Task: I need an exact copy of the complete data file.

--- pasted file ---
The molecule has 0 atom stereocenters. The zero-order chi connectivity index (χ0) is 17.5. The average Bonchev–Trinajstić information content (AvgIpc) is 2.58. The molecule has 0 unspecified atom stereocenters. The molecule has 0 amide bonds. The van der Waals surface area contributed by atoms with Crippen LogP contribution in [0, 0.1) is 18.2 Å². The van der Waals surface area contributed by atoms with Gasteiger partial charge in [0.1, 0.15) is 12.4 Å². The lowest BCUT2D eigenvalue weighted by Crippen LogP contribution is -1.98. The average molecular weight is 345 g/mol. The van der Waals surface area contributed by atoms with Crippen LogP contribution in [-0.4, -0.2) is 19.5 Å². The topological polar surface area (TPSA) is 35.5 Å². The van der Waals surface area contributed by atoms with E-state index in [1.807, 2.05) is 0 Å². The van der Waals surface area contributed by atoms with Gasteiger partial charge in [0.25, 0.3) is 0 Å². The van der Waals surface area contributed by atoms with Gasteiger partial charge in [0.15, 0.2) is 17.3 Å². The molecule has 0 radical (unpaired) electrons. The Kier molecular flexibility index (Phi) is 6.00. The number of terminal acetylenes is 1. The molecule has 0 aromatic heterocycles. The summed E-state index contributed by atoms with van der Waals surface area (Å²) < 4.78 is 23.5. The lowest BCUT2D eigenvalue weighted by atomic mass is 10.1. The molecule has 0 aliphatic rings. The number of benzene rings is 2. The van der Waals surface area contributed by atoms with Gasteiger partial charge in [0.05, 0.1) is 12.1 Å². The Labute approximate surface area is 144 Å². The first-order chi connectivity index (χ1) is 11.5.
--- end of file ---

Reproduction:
The molecule has 0 atom stereocenters. The zero-order chi connectivity index (χ0) is 17.5. The average Bonchev–Trinajstić information content (AvgIpc) is 2.58. The molecule has 0 unspecified atom stereocenters. The molecule has 0 amide bonds. The van der Waals surface area contributed by atoms with Crippen LogP contribution in [0, 0.1) is 18.2 Å². The van der Waals surface area contributed by atoms with Gasteiger partial charge in [0.1, 0.15) is 12.4 Å². The lowest BCUT2D eigenvalue weighted by Crippen LogP contribution is -1.98. The average molecular weight is 345 g/mol. The van der Waals surface area contributed by atoms with Crippen LogP contribution in [-0.4, -0.2) is 19.5 Å². The topological polar surface area (TPSA) is 35.5 Å². The van der Waals surface area contributed by atoms with E-state index in [1.807, 2.05) is 0 Å². The van der Waals surface area contributed by atoms with Gasteiger partial charge in [0.25, 0.3) is 0 Å². The van der Waals surface area contributed by atoms with Gasteiger partial charge in [0.15, 0.2) is 17.3 Å². The molecule has 0 radical (unpaired) electrons. The Kier molecular flexibility index (Phi) is 6.00. The number of terminal acetylenes is 1. The molecule has 0 aromatic heterocycles. The summed E-state index contributed by atoms with van der Waals surface area (Å²) < 4.78 is 23.5. The lowest BCUT2D eigenvalue weighted by atomic mass is 10.1. The molecule has 0 aliphatic rings. The number of benzene rings is 2. The van der Waals surface area contributed by atoms with Gasteiger partial charge in [0.05, 0.1) is 12.1 Å². The Labute approximate surface area is 144 Å². The first-order chi connectivity index (χ1) is 11.5.